The Quezon City government appealed to the Department of Health (DOH) to ensure complete information on all positive coronavirus disease 2019 (COVID-19) individuals to hasten its contact tracing efforts.
In a letter to DOH Secretary Francisco Duque III dated Aug. 4, Mayor Joy Belmonte said the agency’s failure to provide complete information in some cases delays contact tracing by days and forces frontliners to spend valuable time looking for the needed information from other possible sources including social media.
“The lack of available information from the outset, specifically addresses and contact numbers, amounting to half of all cases reported, delays contact tracing by days,” she added.
Due to the lack of information, the lady Mayor said the city’s precious time and resources are spent in coordinating with disease reporting units (DRU), laboratories, and hospitals “to request information that should have been diligently filled up in the first place.”
Emphasizing her point, Belmonte said on Aug. 3, DOH reported 1,224 COVID-19 cases from Aug. 1 to 2 through its COVID KAYA information system.
Of these, 401 are already in the City Epidemiological Surveillance Unit (CESU) master file of confirmed cases or were already previously contacted and contact traced by CESU. Some 241 cases have addresses or contact numbers, or were reported by the QC Health Department.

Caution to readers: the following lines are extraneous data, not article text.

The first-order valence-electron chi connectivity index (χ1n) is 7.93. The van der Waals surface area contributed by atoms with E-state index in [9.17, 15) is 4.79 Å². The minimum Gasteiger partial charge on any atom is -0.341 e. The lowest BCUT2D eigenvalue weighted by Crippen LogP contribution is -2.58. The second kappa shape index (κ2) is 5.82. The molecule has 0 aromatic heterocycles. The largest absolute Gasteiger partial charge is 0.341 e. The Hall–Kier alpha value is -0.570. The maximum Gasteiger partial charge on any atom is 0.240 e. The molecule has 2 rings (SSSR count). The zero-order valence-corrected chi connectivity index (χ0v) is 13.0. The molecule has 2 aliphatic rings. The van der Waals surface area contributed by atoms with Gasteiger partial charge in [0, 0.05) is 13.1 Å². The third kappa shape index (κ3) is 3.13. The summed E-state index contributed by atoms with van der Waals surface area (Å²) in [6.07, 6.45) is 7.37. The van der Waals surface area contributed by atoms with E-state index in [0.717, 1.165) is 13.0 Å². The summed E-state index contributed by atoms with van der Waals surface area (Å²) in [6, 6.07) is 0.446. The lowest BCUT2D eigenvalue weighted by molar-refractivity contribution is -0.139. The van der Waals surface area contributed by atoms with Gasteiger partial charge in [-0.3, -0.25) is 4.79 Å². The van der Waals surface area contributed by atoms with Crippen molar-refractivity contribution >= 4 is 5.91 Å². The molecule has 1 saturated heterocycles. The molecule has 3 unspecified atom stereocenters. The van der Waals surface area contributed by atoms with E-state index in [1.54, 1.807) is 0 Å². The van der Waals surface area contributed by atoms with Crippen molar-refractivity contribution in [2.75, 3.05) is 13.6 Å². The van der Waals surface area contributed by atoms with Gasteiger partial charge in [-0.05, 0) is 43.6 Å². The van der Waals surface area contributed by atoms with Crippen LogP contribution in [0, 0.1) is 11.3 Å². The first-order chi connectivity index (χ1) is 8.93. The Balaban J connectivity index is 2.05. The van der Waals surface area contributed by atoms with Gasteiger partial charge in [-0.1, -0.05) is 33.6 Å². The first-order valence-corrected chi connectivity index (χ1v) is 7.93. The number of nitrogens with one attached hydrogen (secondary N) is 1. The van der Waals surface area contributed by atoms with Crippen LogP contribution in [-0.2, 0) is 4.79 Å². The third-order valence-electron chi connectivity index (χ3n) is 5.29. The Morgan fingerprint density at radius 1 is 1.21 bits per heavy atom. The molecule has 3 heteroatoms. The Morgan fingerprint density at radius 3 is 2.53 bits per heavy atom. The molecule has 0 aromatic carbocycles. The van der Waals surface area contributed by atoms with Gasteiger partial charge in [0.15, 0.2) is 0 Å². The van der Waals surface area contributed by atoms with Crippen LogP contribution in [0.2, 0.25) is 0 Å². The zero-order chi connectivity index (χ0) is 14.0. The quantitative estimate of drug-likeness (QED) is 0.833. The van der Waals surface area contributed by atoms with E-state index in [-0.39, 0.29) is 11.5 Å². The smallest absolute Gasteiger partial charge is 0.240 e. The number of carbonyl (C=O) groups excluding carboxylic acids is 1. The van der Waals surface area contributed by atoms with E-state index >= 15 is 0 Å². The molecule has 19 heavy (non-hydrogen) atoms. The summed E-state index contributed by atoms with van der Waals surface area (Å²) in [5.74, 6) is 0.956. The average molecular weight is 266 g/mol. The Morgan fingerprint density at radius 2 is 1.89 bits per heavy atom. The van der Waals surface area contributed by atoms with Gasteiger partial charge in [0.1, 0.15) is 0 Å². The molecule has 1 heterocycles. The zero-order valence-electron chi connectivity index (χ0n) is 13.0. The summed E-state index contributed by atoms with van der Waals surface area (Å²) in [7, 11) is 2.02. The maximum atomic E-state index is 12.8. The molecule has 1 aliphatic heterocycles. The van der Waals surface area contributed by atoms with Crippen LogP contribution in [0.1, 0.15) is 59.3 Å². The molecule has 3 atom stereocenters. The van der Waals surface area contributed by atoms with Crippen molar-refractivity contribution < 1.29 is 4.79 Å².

However, 573 of those cases or 47% have no addresses or contact numbers, forcing the CESU to label them as ‘unknown’.
“This means that almost half of the reported cases tagged as QC in the KAYA info system for these days have no addresses and contact numbers, posing a major challenge in contact tracing,” said Belmonte, adding that it is possible these cases may not even be QC residents.
She also mentioned that the DOH failed to provide information about which hospitals or laboratories conducted the swab tests of 35 positive cases.
“With that, we appeal to your good office as Secretary of Health to set the vision and direction in improving data quality for rapid contact tracing,” Belmonte told Duque.
Belmonte said the DOH can provide financial or non-financial incentives for quality data and impose penalties or sanctions for incomplete information or the failure to report data.
“As we increase our investment in logistics and human resources for contact tracing, we hope that LGU efforts are matched by leadership and action from DOH in improving data quality,” she said.
CESU head Dr. Rolly Cruz backed Belmonte’s call to the DOH, saying it would be easier for the city’s contact tracers to perform their job with complete data on hand.
“The DOH would be of great assistance to our contact tracers if they will provide us with sufficient data. This way, we can cover more ground efficiently,” said Cruz.
The Quezon City government recently procured a fleet of 15 vehicles to add to the 15 already being used, and put together an army of 700 contact tracers to heed the national government’s call to ramp up contact tracing.